Published on 8/31/20, 11:16 AM
Game theory is highly relevant to cryptocurrencies and is often an overlooked aspect of platforms, despite playing a vital role in their security and sustainability.
A renewed vigor in game theory development and analysis has coincided with expanded interest and focus on developing cryptocurrency platforms.
This has led to a interesting new field called cryptoeconomics, and the fundamental role that classical and contemporary game theory models play in it is vital to understanding the primary dynamics of interactions between players in cryptocurrency platforms.
In order to be able to fully comprehend the role that game theory plays in cryptocurrency platforms, you need to actually understand what exactly game theory is and how it can be applied to a vast array of scenarios.
Simply put, game theory is the study of logical decision making made by players within the defined parameters of a system (game, scenario, etc). It uses mathematical models and can be applied to economics, psychology, logic, computer science, distributed systems, and more. Game theory can be seen as a microcosm of human behavior under set circumstances wherein certain incentive structures and mechanisms can lead to predictable and honest behavior by players.
In a typical game theory scenario, there are 3 primary components.
Players are the users that make decisions. Strategies are the maneuvers that players make while simultaneously taking into account potential strategies of other players. The outcomes are the result of the players’ moves within the system, and with the right incentive mechanisms, can be driven to a certain direction or played out repeatedly with similar outcomes.
To better demonstrate this, the prototypical example of game theory that you probably have heard of is referred to as the Prisoner’s Dilemma. In this scenario, there are two prisoners being interrogated separately for a crime that they are both equally guilt of.
Let’s call them Alice and Bob…
Both Alice and Bob are offered an opportunity to confess and receive a reduced sentence. The outcome of this scenario can play out in 4 ways, with both Alice and Bob having to make one of two possible decisions, either confess or don’t confess. This results in the 4 possible outcomes laid out in the table below.
As you can see, the overall solution with the least jail time for both prisoners is for both prisoners to remain silent and not confess. This option is highlighted in blue in the bottom right corner. However, this outcome is considered unstable as it makes an assumption that both prisoners will knowingly leave a better deal on the table where they could potentially receive 0 years and be set free if they confess and the other prisoner does not.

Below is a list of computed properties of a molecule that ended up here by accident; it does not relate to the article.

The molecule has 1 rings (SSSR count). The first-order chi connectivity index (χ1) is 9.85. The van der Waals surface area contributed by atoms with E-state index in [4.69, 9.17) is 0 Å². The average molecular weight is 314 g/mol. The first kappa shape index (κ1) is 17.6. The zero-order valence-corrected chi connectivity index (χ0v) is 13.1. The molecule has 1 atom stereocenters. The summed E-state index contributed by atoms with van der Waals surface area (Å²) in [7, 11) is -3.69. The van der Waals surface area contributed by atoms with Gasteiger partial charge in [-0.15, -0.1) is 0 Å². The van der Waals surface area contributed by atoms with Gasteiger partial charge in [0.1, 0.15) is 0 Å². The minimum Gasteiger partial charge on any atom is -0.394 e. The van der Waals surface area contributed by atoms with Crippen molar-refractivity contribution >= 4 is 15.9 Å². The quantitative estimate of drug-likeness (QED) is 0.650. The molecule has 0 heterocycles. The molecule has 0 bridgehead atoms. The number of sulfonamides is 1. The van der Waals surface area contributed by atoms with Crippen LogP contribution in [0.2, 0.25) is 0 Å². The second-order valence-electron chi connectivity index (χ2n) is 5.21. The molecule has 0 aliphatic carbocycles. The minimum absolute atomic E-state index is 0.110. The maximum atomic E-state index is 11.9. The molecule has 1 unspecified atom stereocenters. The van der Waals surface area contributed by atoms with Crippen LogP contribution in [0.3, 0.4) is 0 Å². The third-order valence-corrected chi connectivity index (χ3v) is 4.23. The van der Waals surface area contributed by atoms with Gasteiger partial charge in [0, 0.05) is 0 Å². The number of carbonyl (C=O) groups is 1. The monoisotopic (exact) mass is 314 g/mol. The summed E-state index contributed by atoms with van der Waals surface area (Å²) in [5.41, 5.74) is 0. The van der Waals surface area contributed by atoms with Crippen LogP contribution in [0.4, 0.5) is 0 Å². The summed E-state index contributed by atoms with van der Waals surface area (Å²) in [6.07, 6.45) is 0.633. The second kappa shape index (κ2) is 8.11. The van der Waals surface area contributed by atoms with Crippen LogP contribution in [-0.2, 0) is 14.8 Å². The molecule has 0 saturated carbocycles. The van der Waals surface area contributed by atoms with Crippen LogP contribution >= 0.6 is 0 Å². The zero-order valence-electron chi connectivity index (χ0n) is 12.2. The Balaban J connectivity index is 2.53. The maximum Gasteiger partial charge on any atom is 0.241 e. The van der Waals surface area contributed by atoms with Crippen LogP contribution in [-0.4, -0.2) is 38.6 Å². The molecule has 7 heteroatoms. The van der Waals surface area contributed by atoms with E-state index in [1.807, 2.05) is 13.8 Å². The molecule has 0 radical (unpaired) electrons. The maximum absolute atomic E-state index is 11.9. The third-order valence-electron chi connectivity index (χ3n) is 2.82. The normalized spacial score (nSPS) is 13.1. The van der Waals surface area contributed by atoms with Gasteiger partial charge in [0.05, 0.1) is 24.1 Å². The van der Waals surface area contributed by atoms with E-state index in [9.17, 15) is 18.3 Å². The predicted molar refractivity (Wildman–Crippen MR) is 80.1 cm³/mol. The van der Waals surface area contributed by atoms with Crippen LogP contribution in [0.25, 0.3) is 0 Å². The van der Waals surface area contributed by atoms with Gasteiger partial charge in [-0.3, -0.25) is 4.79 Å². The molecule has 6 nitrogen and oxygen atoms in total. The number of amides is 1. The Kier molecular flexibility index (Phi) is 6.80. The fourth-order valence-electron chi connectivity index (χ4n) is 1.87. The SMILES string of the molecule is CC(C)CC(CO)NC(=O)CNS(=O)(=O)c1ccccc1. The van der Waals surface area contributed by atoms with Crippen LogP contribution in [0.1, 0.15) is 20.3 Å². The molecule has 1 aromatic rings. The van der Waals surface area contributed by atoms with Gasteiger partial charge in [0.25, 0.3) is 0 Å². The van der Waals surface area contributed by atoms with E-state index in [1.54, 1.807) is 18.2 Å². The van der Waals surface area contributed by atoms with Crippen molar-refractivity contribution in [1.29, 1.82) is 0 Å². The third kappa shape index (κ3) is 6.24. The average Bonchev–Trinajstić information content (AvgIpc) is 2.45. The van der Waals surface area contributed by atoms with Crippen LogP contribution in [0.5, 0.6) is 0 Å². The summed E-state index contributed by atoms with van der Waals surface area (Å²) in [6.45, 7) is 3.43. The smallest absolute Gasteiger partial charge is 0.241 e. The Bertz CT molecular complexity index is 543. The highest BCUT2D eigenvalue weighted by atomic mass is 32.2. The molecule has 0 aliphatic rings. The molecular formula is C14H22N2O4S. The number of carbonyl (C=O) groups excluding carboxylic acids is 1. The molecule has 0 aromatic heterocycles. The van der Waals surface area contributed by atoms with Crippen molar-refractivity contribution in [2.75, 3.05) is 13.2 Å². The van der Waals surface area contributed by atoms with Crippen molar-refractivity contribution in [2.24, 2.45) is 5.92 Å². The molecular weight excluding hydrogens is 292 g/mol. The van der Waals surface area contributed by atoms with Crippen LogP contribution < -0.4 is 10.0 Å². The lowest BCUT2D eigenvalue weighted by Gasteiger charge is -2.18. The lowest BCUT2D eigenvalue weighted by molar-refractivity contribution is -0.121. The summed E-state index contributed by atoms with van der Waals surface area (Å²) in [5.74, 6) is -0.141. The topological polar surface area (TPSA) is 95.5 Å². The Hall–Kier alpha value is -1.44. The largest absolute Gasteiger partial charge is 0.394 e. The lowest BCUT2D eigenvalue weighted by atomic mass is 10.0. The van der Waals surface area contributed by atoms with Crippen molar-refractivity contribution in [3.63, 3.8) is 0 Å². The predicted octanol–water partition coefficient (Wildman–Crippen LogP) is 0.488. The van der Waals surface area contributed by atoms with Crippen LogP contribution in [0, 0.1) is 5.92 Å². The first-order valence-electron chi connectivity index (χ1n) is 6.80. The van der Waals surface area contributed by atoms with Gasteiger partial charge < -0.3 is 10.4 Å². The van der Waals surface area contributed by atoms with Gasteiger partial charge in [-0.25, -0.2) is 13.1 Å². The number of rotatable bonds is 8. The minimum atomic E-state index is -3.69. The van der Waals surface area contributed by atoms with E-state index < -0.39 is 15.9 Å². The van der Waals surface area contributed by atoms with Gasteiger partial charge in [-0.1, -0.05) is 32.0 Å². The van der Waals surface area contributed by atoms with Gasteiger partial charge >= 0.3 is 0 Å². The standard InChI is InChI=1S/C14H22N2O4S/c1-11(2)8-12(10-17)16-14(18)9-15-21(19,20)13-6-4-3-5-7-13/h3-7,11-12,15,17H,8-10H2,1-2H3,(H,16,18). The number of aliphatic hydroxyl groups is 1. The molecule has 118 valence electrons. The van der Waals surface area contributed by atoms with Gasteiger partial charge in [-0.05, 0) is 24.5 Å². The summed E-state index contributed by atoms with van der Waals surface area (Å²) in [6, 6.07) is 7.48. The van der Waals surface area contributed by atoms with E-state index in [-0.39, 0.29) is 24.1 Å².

Consistent game theory model outcomes and behavioral psychology tell us that this outcome is highly unlikely, as rational players will inherently betray the other due to self-interests.
In game theory, the solution to a game where each player chooses their optimal strategy given the strategy was chosen by the other and they have nothing to gain by shifting their strategy is known as Nash Equilibrium.
This is a stable state and is represented in the top left corner of the chart. In this outcome, Alice and Bob are both making the best decisions that they can while taking into account the other player’s decision.
The Prisoner’s Dilemma is a non-cooperative game theory model and a classic example of a non-zero sum game situation. A non-zero sum game is a situation where interacting parties’ aggregate gains and losses can be more or less than zero. This results in the ability of non-zero sum games to be either non-competitive or competitive as compared to zero-sum games that are strictly competitive.
The example of the Prisoner’s Dilemma can be used in a variety of real-world situations to demonstrate cooperative behavior between players. In distributed systems, this concept is paramount to maintaining trustless consensus models and has important ramifications when applied to cryptocurrencies in the context of crypto economics as you will see.
Cryptoeconomics can be defined as the combination of cryptography, economics, and game theory incentive models incorporated into distributed blockchain protocols in order to create a secure, stable, and sustainable system.
It is a very new concept, but when you really dig deep into the functionality of cryptocurrency platforms, you will see how important it is to mitigating malicious actors and promoting honest, trustless behavior across the network.
The best example to understand the role of game theory and cryptoeconomics in cryptocurrency platforms is Bitcoin. In order for distributed blockchain networks like Bitcoin to remain secure and have the ability to reach the necessary consensus on the blockchain, they need to remain Byzantine Fault Tolerant.